not judged: but he that believeth not is judged already, because

      he hath not believed in the name of the only begotten Son of God.”

                        Such non-belief reveals insensibility to truth, indifference to the

                        reality of things, unsusceptibility to the light, and a moral perversity

                        which has been persisted in. The approach to such a one of the

                        Eternal Logos did not move him, the unveiling of the Divine face

                        did not awe him into reverence. The sin of his life had blinded his

                        eyes, closed his ears, hardened his heart, and the consequence was

                        that when the Name of the only begotten Son was made known to him,                                    

                        like all previous Divine self-revelations, it exercised no commanding                              

                        influence upon him, no convincing power, no saving grace. To refuse                             

                        Christ, to manifest unbelief under such circumstances, proves that the

                        laws of Divine judgment which are always going on have already

                        enacted themselves. He has been (and is) condemned. He is “judged                                   

                        already,” and the unbelief is the judgment which the self-acting moral                           

                        laws, or rather which the Logos actively at work in every human being,                         

                        pronounces upon him. The manner in which any man receives Divine                             

                        revelation is the judgment passed upon his entire life up to that moment

                        by the unerring and infallible wisdom of the supreme Judge. The final                             

                        judgment is thus anticipated, but it is not irreversible, and, should

                        repentance and faith supervene by Divine grace on this stolid

                        indifference and damnable unbelief, the once unbeliever will become

                        the believer, the judgment upon whom is no more a judgment of                                                

                        condemnation, but one of life and peace. Nothing can indicate a more                           

                        untractable, unspiritual, and carnal state than a refusal to admit so great                                    

                        and imposing a manifestation of the Divine nature as the Name of the

                        only begotten Son of God.

                       

Ø      Judgment does not touch the believer, because, being in

      Christ, there is no condemnation against him (Romans 8:1).

      The death of the Surety is his guarantee against judgment.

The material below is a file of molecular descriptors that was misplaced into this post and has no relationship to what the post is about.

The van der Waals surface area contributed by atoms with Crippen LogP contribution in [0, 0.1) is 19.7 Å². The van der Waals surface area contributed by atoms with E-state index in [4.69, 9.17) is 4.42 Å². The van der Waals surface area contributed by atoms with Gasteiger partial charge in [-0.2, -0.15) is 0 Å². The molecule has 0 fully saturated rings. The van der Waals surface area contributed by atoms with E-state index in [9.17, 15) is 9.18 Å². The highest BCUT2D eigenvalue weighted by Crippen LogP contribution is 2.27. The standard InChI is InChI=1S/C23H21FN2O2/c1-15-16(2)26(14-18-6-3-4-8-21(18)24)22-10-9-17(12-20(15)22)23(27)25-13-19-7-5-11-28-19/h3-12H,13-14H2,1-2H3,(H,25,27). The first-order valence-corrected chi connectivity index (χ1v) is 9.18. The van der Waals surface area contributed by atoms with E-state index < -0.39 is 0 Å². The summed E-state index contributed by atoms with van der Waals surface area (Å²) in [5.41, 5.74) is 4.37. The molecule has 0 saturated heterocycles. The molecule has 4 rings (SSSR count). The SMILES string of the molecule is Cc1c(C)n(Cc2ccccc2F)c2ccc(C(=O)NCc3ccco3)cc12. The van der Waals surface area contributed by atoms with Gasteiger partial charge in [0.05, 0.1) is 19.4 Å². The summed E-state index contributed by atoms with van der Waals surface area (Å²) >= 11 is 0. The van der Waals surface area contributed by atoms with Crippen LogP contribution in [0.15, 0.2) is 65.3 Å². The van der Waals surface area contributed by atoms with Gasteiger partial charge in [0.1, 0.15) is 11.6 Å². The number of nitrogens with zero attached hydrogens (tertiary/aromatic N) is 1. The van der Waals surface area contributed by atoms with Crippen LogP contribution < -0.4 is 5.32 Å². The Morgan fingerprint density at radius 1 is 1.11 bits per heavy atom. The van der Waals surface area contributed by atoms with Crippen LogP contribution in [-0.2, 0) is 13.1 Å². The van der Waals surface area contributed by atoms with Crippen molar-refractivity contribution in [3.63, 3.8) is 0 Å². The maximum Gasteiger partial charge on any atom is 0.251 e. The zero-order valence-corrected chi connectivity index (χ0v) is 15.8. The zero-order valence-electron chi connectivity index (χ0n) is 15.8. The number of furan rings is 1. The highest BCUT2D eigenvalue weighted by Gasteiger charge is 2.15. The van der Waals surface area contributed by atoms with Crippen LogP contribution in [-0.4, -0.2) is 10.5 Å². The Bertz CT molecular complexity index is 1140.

Ø      Judgment rests on the unbeliever by the very fact of his

      unbelief.  The greatest sin is unbelief, because it is a

      rejection of God’s dear Son, His sacrifice, His work.

.

ü      The peculiarity of the judgment. “And this is the judgment, that

      light is come into the world, and men loved darkness rather than

      the light.” The unbeliever unveils his moral state by rejecting Christ.

 

ü      The light - which is Christ - is offered, setting forth the revelation

                        of God in the clearest manner - The darkness is chosen because it is                         

                        loved more than light.  “The light,” though so needed, and so lovely in                                    

                        itself, was not loved by men. It brought consequences from which

                        men recoiled and revolted. They loved their own ignorance and peril.                                   

                        They shrank from the demands - from the repentance, the transformation                                  

                        of habit and character, the utter moral revolution that must be consequent                                  

                        upon the reception of the light. Darkness was loved, hailed, accepted,                           

                        rested in. The process of the judgment was conspicuous in demonstrating                                  

                        this unholy love. If a man love the deformed, the misshapen, the defiled,                                    

                        and the corrupt thing, rather than the truly beautiful, this is a judgment                            

                        passed upon his entire previous life and on his present character, which

                        is the outcome and upshot of the life. If a man love sensual gratification,                         

                        its objects and its means, rather than virtue and chastity and serene and                         

                        sacred purity, this is in itself a terrific kri>siv (by implication justice                             

                        [specially divine law] accusation, condemnation, damnation, judgment)

                        - the announcement of his previous career of dissipation and folly. If a                           

                        man love the darkness of unrenewed humanity rather than the

                        uncreated light embodied, this is his kri>ma, (condemnation, damnation)

                        passing over him and the process by which it is made evident is the                               

                        kri>siv